A week ago, Standard & Poor’s (known as S&P) downgraded the U.S. credit rating to a negative. The U.S. did not loses its AAA rating, but the downgrade makes it increasingly likely it could occur if government doesn’t get deficit spending under control.

Does the downgrade mean good news for interest rates? Bad economic news is typically good news for mortgage rates. The initial market reaction to the S&P decision would back this up as stocks took a dive, and bonds barely moved on the announcement.

What does this mean in the long term if the U.S. loses its AAA rating? Easy answer – losing the AAA rating would negatively impact everyone.

The damage to stocks is obvious… losing the AAA rating is bad for business. Bad for business = bad for the economy. When the economy drags, stocks tend to follow (as evidenced over the last couple of years).

Combating a downgraded rating would also hurt interest rates. If you read the previously linked Wall Street Journal article, possible scenarios could include:

  • the U.S. not defaulting, but becomes more difficult to borrow money
  • an option to pay off debt could include printing more money/lowering the value of the U.S. Dollar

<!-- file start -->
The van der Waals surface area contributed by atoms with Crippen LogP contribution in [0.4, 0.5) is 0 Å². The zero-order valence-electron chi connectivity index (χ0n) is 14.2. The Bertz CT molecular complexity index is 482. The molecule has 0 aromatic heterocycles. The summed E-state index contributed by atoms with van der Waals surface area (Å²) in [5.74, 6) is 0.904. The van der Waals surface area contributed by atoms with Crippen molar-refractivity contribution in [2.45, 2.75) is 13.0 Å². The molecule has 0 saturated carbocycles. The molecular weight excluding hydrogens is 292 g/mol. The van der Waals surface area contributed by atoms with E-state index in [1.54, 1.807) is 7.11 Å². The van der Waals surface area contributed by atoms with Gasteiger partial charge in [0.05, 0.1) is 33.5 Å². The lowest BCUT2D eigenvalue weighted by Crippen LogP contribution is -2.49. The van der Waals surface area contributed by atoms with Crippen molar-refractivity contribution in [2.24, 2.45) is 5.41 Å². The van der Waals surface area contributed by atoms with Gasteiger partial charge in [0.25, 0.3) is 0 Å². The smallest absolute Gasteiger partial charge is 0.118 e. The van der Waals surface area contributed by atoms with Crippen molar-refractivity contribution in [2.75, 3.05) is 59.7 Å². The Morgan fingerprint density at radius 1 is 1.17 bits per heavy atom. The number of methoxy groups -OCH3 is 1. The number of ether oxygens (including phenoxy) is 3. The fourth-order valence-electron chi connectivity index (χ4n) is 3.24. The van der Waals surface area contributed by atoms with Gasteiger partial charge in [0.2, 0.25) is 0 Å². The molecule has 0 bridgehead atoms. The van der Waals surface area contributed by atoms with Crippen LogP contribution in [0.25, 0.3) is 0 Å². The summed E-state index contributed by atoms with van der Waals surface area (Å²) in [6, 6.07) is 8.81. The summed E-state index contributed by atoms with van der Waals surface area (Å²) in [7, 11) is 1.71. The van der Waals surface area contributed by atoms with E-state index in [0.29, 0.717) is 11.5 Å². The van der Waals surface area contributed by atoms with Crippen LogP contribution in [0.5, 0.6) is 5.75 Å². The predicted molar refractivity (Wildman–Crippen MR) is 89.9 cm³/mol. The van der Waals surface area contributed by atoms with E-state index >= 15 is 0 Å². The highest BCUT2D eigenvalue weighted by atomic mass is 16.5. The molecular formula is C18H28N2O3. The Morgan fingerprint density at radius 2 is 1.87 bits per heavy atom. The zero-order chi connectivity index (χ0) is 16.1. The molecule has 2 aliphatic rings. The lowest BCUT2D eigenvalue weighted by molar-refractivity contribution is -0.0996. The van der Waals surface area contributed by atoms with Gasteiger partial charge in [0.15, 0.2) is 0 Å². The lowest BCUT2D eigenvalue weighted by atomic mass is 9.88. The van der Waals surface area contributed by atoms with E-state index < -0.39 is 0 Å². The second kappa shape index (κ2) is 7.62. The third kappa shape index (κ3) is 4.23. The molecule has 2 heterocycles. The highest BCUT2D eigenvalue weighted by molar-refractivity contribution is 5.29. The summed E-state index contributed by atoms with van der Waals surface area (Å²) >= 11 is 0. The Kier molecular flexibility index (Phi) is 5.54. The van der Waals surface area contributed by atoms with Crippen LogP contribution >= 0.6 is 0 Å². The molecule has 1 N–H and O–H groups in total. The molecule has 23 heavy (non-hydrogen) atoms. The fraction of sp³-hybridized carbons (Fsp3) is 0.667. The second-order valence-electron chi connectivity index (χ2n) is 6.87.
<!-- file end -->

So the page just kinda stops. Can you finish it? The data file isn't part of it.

Both of those options for dealing with deficit spending and a rating downgrade hurt interest rates. The U.S. would still find funding sources, but not at the favorable rates we see today. An increase in the rates for the U.S. to borrow money would cause all rates to increase.

Second, printing more money leads to inflation. There is no way around it. Bonds HATE inflation. The higher the rate of inflation goes, the faster bonds lose their value. As we all know from reading this blog, as the value of bonds go down, interest rates go up!

Losing the AAA rating would be bad for everyone… the government, investors, stock prices, bond prices, retirees, home buyers… you name it, and it will probably be impacted. This is one thing that both sides in Washington agree on – we don’t want to lose the AAA rating. Now, let’s see if they can agree on a way to prevent a potential ratings downgrade!